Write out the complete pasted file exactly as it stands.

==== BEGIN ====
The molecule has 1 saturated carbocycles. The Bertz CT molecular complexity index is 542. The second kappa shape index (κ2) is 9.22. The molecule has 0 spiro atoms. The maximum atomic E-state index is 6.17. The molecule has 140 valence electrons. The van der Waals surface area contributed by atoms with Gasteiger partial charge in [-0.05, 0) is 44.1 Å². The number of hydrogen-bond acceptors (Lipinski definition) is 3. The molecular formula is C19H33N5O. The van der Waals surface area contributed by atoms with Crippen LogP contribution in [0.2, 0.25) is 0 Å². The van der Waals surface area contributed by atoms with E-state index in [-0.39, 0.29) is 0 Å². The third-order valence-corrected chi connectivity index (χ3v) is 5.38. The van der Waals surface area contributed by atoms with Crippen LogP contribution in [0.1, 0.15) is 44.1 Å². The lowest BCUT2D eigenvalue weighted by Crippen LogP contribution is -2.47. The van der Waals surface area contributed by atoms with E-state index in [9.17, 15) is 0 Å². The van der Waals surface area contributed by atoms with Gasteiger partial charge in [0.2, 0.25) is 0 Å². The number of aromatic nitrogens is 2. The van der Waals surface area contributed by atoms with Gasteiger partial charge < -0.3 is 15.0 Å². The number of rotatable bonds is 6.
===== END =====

The molecule has 1 saturated carbocycles. The Bertz CT molecular complexity index is 542. The second kappa shape index (κ2) is 9.22. The molecule has 0 spiro atoms. The maximum atomic E-state index is 6.17. The molecule has 140 valence electrons. The van der Waals surface area contributed by atoms with Gasteiger partial charge in [-0.05, 0) is 44.1 Å². The number of hydrogen-bond acceptors (Lipinski definition) is 3. The molecular formula is C19H33N5O. The van der Waals surface area contributed by atoms with Crippen LogP contribution in [0.2, 0.25) is 0 Å². The van der Waals surface area contributed by atoms with E-state index in [-0.39, 0.29) is 0 Å². The third-order valence-corrected chi connectivity index (χ3v) is 5.38. The van der Waals surface area contributed by atoms with Crippen LogP contribution in [0.1, 0.15) is 44.1 Å². The lowest BCUT2D eigenvalue weighted by Crippen LogP contribution is -2.47. The van der Waals surface area contributed by atoms with E-state index in [9.17, 15) is 0 Å². The van der Waals surface area contributed by atoms with Gasteiger partial charge in [0.2, 0.25) is 0 Å². The number of aromatic nitrogens is 2. The van der Waals surface area contributed by atoms with Gasteiger partial charge < -0.3 is 15.0 Å². The number of rotatable bonds is 6.